Another argument for the Uni-Tasker
Sure i don’t want a laptop bag full of things that do only 1 thing. But I also don’t want a laptop bag with only one device in it that does a lot of things, “ok”
I was having a beer with the LoDo Conversations guys after being a guest on the show, and was talking to Corey Gilmore about iPhones, and we got on the subject of Navigation. Corey had tried a great many of them, proclaiming the all sucked.
We looked at two of them at the bar, I agree, they looked pretty lame. One couldn’t even figure out we were in CO, and when Corey type Denver, it only offered up Denverton.
I’m all for the iPhone doing a lot of things, but navigation ain’t one. Google maps is just fine for a quicky, “Where the hell am I?” type need. If I’m taking a long trip i use my dedicated GPS Nav. It’s UI is specific to it’s purpose, and so is the hardware. No additional brackets needed, no cel service needed to help get a fix, etc. Turn it on, it works. If it runs out of batteries I can still make calls on my phone.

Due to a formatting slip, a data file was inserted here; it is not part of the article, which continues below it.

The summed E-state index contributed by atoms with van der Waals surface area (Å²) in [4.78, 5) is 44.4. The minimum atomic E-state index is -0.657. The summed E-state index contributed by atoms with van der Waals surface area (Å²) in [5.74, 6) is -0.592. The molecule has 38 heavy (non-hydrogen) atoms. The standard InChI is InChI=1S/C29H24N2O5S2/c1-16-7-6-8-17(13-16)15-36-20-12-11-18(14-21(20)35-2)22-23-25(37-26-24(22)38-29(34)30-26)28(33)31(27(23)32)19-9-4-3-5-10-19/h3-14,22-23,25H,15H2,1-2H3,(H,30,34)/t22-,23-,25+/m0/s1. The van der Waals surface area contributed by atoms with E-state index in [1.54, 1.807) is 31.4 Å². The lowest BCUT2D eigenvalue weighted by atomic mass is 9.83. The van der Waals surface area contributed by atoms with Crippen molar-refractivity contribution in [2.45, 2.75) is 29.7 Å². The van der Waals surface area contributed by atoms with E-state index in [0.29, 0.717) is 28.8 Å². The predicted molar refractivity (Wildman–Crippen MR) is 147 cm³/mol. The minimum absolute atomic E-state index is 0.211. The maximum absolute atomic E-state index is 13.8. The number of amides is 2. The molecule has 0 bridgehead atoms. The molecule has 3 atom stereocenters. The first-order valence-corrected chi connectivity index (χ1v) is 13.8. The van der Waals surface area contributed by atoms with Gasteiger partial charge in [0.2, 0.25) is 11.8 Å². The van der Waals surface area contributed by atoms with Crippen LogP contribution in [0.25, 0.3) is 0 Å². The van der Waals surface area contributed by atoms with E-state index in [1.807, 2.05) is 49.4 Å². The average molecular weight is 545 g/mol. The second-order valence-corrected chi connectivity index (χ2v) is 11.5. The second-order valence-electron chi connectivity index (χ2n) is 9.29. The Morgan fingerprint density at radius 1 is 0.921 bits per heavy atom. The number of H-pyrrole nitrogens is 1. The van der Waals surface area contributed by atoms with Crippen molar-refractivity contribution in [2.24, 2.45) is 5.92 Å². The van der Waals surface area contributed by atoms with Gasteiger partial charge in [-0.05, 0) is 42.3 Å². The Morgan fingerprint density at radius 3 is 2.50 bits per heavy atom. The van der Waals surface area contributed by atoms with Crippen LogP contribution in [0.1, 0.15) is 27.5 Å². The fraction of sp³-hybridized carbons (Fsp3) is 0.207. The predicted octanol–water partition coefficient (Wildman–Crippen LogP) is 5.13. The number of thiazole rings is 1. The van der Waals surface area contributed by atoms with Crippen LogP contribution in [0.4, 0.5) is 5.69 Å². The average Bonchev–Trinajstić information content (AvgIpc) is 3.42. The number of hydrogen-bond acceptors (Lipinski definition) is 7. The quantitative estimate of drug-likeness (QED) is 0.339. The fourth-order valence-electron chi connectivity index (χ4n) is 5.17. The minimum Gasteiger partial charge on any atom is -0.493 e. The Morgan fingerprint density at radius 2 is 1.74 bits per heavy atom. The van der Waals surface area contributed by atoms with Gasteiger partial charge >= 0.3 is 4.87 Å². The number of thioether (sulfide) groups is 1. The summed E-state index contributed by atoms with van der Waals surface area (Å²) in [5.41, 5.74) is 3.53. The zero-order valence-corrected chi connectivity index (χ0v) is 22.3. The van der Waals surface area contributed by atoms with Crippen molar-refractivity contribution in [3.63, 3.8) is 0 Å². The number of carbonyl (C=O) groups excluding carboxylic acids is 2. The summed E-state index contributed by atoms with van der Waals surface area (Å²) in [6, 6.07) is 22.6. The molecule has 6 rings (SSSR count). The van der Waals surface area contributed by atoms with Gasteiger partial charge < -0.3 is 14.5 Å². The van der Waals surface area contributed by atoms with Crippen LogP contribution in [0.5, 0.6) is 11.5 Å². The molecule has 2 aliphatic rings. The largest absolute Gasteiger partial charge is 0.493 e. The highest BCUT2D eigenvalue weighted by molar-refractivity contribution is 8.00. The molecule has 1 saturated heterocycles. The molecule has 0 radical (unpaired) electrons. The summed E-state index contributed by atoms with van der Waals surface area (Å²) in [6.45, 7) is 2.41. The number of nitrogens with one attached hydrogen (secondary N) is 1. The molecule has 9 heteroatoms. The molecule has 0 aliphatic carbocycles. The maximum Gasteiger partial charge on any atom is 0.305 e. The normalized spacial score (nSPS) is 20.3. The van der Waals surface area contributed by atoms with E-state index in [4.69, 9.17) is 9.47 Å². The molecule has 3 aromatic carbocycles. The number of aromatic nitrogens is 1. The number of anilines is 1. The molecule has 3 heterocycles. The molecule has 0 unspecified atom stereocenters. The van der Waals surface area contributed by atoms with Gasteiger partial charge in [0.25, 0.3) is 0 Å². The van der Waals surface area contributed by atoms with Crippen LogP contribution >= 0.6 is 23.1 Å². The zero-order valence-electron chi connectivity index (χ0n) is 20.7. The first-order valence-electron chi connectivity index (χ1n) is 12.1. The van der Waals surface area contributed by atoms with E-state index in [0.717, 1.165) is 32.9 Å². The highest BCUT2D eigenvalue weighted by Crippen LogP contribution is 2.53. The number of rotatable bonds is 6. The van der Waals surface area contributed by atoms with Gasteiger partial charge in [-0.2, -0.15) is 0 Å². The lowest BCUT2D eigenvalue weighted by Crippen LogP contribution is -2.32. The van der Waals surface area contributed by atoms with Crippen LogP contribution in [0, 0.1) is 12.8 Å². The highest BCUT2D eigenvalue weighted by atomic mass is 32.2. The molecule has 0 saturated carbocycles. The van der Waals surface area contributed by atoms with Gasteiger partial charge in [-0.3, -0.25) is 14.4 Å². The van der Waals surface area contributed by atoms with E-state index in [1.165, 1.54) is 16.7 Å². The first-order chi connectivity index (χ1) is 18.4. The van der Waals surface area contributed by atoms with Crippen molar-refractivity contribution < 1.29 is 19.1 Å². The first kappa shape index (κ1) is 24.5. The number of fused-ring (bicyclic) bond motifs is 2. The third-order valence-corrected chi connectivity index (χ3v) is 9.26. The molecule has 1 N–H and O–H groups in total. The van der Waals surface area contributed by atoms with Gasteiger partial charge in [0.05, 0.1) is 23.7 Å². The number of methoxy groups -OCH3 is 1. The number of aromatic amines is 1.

While it’s telling me where to go, I can also make and receive calls on my phone, go figure.
The Kindle (I’ve talked about this before) is another great unitasker. Any eBook reader is. I don’t want to read on my iPhone, or my laptop. Why? because I want to read a book that’s dedicated to doing one thing really well, making my reading experience great. Oh and I want it to be good for more than 4 hours on a charge, and when I’m done reading, I want to be able to pick up my phone and have it not be dead.
I also don’t want to surf the net on my eReader. The typical problem with the jack of all trades device, is that it does lots of things, ‘ok’ but nothing exceptionally. the Kindle (And I’d guess all or most other eReaders) let you read books exceptionally.
The Unitasker will always have a place in society and especially in technology.